The Human Rights Commission (HRC) is establishing a task force that will look at setting up a public forum or mediation to address issues some residents have with the commission.
Since late last year, a small group of residents and other meeting attendees have disrupted the monthly HRC meetings, calling for the abolishment of the commission and raising concerns about issues like the Black Lives Matter movement, Critical Race Theory and the end of Columbus Day celebrations. Several of those meetings were ended early by HRC Chair Janine Grillo Marra as the disruptions got out of hand. The April meeting ended before the HRC got to the public forum portion of the meeting, much to the consternation of some of the commission’s critics in attendance.
The latest meeting of the HRC on May 5 was mostly a more ordered affair, by recent standards, as the commission made it to the public forum. Several residents raised their concerns about the direction of the HRC, while one woman who identified herself as Mary Santos took her time at the podium to explain why she was dressed as a mayonnaise bottle (for Cinco De Mayo).
Several Revere residents did use the public forum as an opportunity to voice their support for the HRC. “It’s an honor and a privilege to be up before you, and I truly applaud all the work you’ve been doing,” said Ed Deveau. “It’s something that has been a long time needed, and I’m glad to see it.”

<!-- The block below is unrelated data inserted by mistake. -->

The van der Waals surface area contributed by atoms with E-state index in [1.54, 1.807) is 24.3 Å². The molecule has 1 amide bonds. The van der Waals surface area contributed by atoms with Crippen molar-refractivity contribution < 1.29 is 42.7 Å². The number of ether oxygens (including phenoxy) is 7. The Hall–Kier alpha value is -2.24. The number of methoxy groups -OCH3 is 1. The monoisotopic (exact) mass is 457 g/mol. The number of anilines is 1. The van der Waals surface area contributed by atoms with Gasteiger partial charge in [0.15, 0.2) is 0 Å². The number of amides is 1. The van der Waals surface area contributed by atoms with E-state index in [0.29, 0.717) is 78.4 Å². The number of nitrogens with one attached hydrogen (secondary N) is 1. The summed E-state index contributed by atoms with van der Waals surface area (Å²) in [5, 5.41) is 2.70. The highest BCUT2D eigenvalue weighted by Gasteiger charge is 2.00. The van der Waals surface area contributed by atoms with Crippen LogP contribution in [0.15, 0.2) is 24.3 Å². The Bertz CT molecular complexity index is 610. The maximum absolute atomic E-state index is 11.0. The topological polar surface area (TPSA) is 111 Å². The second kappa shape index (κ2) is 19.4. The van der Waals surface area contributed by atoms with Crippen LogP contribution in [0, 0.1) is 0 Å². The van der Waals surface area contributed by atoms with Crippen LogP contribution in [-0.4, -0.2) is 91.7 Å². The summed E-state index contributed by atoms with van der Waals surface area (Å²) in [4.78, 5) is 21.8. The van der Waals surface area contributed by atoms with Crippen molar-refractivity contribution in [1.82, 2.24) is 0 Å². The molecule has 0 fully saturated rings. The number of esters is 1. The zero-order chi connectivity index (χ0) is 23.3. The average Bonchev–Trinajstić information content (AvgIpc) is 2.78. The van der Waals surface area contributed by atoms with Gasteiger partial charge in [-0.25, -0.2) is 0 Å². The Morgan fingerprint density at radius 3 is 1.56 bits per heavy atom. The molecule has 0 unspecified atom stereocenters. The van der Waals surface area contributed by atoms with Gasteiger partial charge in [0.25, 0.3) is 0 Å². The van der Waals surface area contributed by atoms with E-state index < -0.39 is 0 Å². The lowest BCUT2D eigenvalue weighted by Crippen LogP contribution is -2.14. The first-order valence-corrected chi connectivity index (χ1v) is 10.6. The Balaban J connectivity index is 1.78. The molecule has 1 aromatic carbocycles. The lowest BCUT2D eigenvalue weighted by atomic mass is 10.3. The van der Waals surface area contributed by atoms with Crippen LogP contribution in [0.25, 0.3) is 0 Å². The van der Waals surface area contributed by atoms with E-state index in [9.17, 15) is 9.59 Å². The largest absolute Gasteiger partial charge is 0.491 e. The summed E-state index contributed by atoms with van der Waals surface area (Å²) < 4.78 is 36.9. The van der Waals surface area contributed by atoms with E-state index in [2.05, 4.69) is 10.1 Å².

During the business portion of the meeting, the HRC discussed setting up several working groups to help streamline the work the commission does. In addition to events, education and evaluation working groups, the commission agreed to establish a task force that would set up a public forum or mediation to address the concerns that have been raised by critics of the HRC.
“I recognize there are matters to be addressed and have heard the call out for a public mediation in a meeting and we will grant that meeting, so that is something we will work towards: creating the space to have this discussion about the existence of the HRC and get clear about what our priorities are moving forward and where do we stand in the city regarding the abolishment of the HRC,” said Dr. Maritsa Barros, the HRC Director. “Of course … we are here to stay, but I encourage folks, please, any of those thoughts and feelings you want to express, just hold on because we will create the place for that discussion to happen.”
During the public forum, frequent HRC critic Gina Castiello claimed that the HRC is pushing Black Lives Matter and Critical Race Theory ideas throughout the city and the school system. “I, personally, disapprove of it, and a lot of people in this community disapprove of it, and we’re not being heard,” said Castiello. “I am glad I am being heard and bringing attention to this racist Human Rights Commission that needs to be abolished.”